Concept Assignment as a Debugging Technique for Code Generators
, 2005
"... Code generators are notoriously difficult to debug, yet their correctness is crucial. This paper demonstrates that concept assignment can be performed in an entirely syntaxdirected manner for code generators and other highly structured program modules. Anomalies in this concept assignment indicate ..."
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Cited by 2 (2 self)
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Code generators are notoriously difficult to debug, yet their correctness is crucial. This paper demonstrates that concept assignment can be performed in an entirely syntaxdirected manner for code generators and other highly structured program modules. Anomalies in this concept assignment indicate the possible existence of bugs. These insights enable the formulation of a new debugging technique for code generators. This paper describes the procedure, a practical implementation, and results from the application of this debugging technique to an experimental code generator.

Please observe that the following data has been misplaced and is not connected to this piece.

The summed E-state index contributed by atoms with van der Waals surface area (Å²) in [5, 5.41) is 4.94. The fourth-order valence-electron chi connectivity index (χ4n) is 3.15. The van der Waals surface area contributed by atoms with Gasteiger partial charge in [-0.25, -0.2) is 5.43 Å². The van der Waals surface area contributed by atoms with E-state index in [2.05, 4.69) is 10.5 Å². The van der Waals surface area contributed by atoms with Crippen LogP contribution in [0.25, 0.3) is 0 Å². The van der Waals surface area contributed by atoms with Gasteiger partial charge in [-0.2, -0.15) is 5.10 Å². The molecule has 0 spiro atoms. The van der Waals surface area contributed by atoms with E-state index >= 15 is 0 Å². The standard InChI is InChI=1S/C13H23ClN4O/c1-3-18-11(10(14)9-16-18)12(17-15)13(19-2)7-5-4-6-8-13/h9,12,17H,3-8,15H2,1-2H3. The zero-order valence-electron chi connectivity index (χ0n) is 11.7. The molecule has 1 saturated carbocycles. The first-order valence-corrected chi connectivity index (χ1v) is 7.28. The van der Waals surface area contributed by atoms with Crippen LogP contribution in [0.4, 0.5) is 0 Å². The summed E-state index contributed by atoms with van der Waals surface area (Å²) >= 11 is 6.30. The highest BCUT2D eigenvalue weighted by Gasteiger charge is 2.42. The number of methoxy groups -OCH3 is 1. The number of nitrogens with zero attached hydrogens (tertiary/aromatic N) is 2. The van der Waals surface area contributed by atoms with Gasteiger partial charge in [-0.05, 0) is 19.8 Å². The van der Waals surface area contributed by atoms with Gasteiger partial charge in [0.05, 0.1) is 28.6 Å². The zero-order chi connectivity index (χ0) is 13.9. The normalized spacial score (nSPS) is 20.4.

A Formal Correctness Proof for Code Generation from SSA Form in Isabelle/HOL
 In Proc. 3. Arbeitstagung Programmiersprachen (ATPS),. LNI
, 2004
"... Optimizations in compilers are the most errorprone phases in the compilation process. Since correct compilers are a vital precondition for software correctness, it is necessary to prove their correctness. We develop a formal semantics for static single assignment (SSA) intermediate representatio ..."
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Cited by 2 (1 self)
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Optimizations in compilers are the most errorprone phases in the compilation process. Since correct compilers are a vital precondition for software correctness, it is necessary to prove their correctness. We develop a formal semantics for static single assignment (SSA) intermediate representations and prove formally within the Isabelle /HOL theorem prover that a relatively simple form of code generation preserves the semantics of the transformed programs in SSA form. This formal correctness proof does not only verify the correctness of a certain class of code generation algorithms but also gives us a sufficient, easily checkable correctness criterion characterizing correct compilation results obtained from implementations (compilers) of these algorithms.